But last year, the U.S. began the adoption of ultra-low sulfur diesel (ULSD), which is roughly comparable to the diesel fuel sold in much of Europe. ULSD on its own doesn’t solve the emissions problem. Cleaning up diesel’s mess requires exhaust-control devices, such as catalytic converters, that would have been hampered by the high sulfur levels of the previous-generation diesel fuel sold in the U.S.
Many SFNL readers wrote to ask me why I didn’t include diesel as a competitor to hybrid technology in the U.S. Simply put, it’s very hard to buy a new diesel automobile in the U.S. that isn’t either a truck or a very expensive luxury car. Many of these models also aren’t rated to get dramatically better fuel mileage than their gasoline-powered counterparts. What’s known as “clean diesel” technology is on its way, but it’s not going to be here for another year or two, and it’s not going to be as serious as hybrid technology already is in the U.S. for another four to five years.
I’ve been watching diesel for a long time. It costs more in the U.S. right now than regular gasoline, but that might change if there were more demand. Many of the engines now being designed to address the Clean Diesel initiative in North America will also be able to accept at least a percentage of biodiesel, which as its names implies, is generated from a renewable resource: vegetable oil. Clean diesel and biodiesel are excellent alternatives to hybrid technology, but it’s not all there yet. ULSD and biodiesel burning in today’s diesel engines emit particulate matter and high levels of nitrogen oxides. These things can be addressed at least in part by pollution-control technologies, but in the U.S., clean diesel engines are only just beginning to emerge.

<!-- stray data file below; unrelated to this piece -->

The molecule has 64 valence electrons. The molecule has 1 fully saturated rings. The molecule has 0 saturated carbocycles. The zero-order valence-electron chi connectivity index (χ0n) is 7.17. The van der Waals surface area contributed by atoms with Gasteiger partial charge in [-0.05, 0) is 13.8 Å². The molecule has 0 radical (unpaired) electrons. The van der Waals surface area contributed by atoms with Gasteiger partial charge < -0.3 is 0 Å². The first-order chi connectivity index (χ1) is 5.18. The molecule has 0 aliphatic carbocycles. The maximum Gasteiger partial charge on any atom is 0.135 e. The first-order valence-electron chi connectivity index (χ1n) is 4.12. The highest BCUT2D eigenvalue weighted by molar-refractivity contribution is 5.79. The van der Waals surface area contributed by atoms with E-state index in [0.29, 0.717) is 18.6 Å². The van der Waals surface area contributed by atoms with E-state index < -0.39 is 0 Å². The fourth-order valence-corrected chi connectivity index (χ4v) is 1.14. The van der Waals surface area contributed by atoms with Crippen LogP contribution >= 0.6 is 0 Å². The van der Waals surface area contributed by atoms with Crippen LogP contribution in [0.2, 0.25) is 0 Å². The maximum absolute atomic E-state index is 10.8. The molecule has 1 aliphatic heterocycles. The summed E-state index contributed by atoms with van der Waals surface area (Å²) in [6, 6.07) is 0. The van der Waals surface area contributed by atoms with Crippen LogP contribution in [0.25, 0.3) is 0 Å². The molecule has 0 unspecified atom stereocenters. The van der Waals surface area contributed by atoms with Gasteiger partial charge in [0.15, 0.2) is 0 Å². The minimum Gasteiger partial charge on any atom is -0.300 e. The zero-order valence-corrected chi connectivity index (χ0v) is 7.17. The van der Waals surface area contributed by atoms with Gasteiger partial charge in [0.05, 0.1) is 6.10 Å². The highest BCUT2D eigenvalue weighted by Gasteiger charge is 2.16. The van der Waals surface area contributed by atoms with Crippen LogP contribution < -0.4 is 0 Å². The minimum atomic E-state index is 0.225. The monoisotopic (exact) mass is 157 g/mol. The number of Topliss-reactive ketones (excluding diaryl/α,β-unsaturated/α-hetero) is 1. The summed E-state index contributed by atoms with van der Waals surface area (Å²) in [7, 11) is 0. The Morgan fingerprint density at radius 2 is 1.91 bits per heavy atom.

DieselForum.org has a list diesel vehicles under development, many of which are designed to get better fuel mileage and reduced emissions. Audi and Volkswagen have very strong offerings in Europe, and the two makers have near-term plans to ship their advanced TDI diesel vehicles to the U.S. in the near future.
Because I’m the practical type: The VW Jetta SportWagen TDI, due in 2008, is one of the models I’m partial to.
The Volkswagen Jetta SportWagen
For more info about Volkswagen’s diesel plans, which include a new small SUV called the Tiguan, the Passat, and the Jetta sedan, check out this January 2007 press release.
Another vehicle I’ve got my eye on is the 2010 Honda Accord. Honda is said to be working on clean diesel 4- and 6-cylinder engines for the U.S. market. The automaker is expected to deliver a clean diesel Accord model by 2010, according to CNET.
Both VW and Honda are pledging to reduce nitrogen oxide emissions significantly in their forthcoming diesel engines. Both will meet the toughest emissions standards in both the U.S. and Europe.
It’s not clear to me that biodiesel is the future, but the fact that it’s one of the few fuels, like ethanol, that’s renewable is encouraging. Improvements to diesel emissions, the advent of biodiesel, and the fact that the diesel engine is more efficient than the gasoline engine are all strong pluses. Even so, my guess is that diesel-powered automobiles are still a transitional solution.
We’re still in search of a better, cleaner, renewable way to power the world’s automobiles. And we have a long way to go.